It is lunch time and orders are coming in fast.
A waiter with a hearing disability struggles to hear a customer's order and asks him to repeat it.
An autistic waiter serves the main course to a customer who has yet to have his appetiser.
In the kitchen, the cook takes five minutes to decipher an order written by a dyslexic waiter.
"These are some of the challenges our students face when they work in restaurants," said Mr Ernest Toh, principal of Mountbatten Vocational School (MVS).
MVS provides training for students with disabilities, such as autism, mild intellectual disabilities and hearing disabilities.
Mr Toh said: "They have difficulties remembering and tracking orders, communicating and multitasking."
To solve such problems and to help the disabled remain employable in the food and beverage sector, polytechnic associate lecturer Aaron Soon developed a colour-coded food-ordering system and introduced it in MVS' in-house restaurant, Cafe Bon Appetit, last year.
Each customer's place at a table is marked by a mat or coaster of a different colour. Waiters then take orders using a tablet that locks in the customer's order based on his colour code at that table.
OBSTACLE OF THE PAST
In the past, orders were taken with pen and paper, and there was much confusion caused by illegible handwriting. It was also hard to track which part of a set meal had been served.
MR AARON SOON, who set up the BevEat social enterprise in 2014
If all the waiters are busy, customers can also scan a colour-coded QR code on the table with their smartphones to browse the menu and choose what they want.
Their orders will go straight to the kitchen and, when the food is ready, the colours guide the waiters to the seat from which the food was ordered.
Mr Soon said: "In the past, orders were taken with pen and paper, and there was much confusion caused by illegible handwriting .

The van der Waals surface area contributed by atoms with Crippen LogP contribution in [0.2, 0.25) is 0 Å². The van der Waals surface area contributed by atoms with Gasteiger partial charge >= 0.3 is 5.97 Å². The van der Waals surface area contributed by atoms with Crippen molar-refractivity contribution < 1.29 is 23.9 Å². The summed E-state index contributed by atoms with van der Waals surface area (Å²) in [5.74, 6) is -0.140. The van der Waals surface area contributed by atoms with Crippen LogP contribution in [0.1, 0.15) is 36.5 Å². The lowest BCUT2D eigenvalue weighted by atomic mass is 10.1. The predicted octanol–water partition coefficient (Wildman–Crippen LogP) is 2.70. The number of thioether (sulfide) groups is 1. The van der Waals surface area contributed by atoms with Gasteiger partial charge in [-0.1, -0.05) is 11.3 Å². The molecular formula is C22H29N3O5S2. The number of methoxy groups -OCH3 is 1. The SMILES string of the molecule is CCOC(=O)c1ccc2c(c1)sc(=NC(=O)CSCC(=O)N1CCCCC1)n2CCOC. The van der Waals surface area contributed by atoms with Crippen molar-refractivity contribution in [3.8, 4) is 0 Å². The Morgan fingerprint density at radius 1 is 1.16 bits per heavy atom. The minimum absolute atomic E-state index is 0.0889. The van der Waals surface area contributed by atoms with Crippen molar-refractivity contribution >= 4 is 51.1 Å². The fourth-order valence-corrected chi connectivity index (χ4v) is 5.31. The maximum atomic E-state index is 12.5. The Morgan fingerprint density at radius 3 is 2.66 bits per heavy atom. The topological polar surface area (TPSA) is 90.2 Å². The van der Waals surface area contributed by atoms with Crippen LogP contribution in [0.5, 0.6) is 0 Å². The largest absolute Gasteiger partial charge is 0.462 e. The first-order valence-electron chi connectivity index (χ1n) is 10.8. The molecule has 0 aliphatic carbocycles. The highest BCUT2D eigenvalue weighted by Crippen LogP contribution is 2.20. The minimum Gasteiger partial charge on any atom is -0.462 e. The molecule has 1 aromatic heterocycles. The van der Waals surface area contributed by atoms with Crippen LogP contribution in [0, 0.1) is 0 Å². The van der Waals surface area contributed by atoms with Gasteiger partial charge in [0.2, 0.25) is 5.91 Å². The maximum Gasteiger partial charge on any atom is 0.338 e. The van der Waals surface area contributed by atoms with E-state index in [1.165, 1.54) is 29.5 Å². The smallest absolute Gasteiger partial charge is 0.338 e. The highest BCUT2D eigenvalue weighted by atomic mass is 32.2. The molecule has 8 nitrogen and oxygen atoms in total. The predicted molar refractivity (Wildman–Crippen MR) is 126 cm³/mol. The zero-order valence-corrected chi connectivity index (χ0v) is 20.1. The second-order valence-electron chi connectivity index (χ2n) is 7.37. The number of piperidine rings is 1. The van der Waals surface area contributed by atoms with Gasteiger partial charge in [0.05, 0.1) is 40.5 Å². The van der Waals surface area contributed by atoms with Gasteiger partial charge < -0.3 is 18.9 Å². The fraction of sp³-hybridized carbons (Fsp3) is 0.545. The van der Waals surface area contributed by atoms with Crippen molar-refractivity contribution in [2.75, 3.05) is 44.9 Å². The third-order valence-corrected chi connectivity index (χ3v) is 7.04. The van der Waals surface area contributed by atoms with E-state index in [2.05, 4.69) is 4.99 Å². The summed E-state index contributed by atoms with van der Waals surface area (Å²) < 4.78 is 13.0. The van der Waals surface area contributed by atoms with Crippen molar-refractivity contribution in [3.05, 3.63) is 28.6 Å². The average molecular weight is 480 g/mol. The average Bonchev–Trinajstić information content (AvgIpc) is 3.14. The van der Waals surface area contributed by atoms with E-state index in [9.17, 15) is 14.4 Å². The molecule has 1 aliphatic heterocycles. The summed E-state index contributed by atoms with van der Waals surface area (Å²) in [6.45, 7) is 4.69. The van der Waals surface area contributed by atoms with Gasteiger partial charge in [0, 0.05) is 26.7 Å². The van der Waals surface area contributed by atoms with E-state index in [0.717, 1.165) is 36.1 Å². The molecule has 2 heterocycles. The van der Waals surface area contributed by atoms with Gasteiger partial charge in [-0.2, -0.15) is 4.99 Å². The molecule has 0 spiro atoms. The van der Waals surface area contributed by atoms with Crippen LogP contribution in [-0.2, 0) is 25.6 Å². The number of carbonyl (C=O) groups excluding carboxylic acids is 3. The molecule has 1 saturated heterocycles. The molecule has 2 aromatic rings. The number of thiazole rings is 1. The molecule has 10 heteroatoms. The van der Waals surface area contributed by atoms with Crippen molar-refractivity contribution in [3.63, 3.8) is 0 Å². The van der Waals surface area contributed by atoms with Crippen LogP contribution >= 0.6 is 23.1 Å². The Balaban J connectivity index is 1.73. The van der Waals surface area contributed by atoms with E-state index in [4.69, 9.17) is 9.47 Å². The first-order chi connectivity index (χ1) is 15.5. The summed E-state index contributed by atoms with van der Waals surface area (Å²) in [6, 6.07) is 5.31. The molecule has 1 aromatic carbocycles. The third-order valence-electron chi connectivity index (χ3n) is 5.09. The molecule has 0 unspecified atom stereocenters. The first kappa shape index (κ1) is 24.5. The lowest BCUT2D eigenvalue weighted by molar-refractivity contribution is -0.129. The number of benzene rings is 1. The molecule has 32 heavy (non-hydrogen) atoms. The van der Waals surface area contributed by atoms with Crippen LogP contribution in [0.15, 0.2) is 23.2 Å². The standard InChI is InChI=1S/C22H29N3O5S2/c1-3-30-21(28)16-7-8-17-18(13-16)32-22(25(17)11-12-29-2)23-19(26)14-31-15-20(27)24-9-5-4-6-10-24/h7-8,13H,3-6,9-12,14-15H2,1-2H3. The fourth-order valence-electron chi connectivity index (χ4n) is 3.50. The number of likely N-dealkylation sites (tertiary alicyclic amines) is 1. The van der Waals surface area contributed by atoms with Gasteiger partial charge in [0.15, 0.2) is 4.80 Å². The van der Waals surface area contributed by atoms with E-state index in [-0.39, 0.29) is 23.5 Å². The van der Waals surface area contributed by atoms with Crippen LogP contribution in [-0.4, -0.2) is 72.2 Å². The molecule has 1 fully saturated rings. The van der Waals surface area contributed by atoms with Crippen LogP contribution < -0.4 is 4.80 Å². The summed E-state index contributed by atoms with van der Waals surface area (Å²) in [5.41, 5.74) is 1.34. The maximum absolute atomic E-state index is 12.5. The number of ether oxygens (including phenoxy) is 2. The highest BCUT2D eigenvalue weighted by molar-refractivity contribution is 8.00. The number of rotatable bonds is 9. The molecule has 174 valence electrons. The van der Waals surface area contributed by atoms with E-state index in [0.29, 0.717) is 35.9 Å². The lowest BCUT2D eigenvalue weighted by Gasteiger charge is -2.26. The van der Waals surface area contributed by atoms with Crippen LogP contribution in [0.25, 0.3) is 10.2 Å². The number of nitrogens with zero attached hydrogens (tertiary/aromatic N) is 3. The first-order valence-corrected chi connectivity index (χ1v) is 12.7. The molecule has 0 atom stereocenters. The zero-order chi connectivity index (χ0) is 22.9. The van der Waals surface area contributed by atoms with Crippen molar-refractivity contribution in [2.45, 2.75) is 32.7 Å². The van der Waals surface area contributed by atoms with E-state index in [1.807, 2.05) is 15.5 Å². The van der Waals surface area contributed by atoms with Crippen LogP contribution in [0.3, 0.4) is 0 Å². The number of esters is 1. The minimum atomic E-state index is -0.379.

"It was also hard to track which part of a set meal had been served; so we decided to tap technology to simplify these tasks."
He set up BevEat, a social enterprise, in 2014 to develop IT solutions for the food and retail sector. It now hires one physically disabled person, who helps with its digital operations from home. A part of its profits go to charity.
BevEat was one of six tech start-ups that Singtel supported last year as part of its Enabling Change programme to support people with disabilities. Each start-up received $10,000 in seed funding and mentoring opportunities.
Mr Toh said about 80 per cent of MVS' students who graduate each year find work in the food and beverage sector, but many quit after some time due to the pressure of working in the fast-paced environments of restaurants.
Besides MVS, Mr Soon is in talks with another special education school to implement his colour-coded food-ordering system.
He hopes to roll it out to commercial restaurants by the year end.
Mr Nashrul Rasman, 20, who works as a waiter and dishwasher at the MVS eatery as part of his training as a student there, said he found it easy to take orders using the system.
He said: "I used to work at a Western food place and my manager would shout at me because my handwriting is atrocious, and I would have to go back and forth from the tables to the kitchen to clarify orders. Now, I don't make any mistakes."
Account executive Chua Yue Yi, 29, often goes to the MVS restaurant for lunch. "When they were using pen and paper, our lunch could stretch to as long as one hour and 45 minutes, but now, though they sometimes still forget impromptu requests, such as for chilli sauce, the food arrives promptly."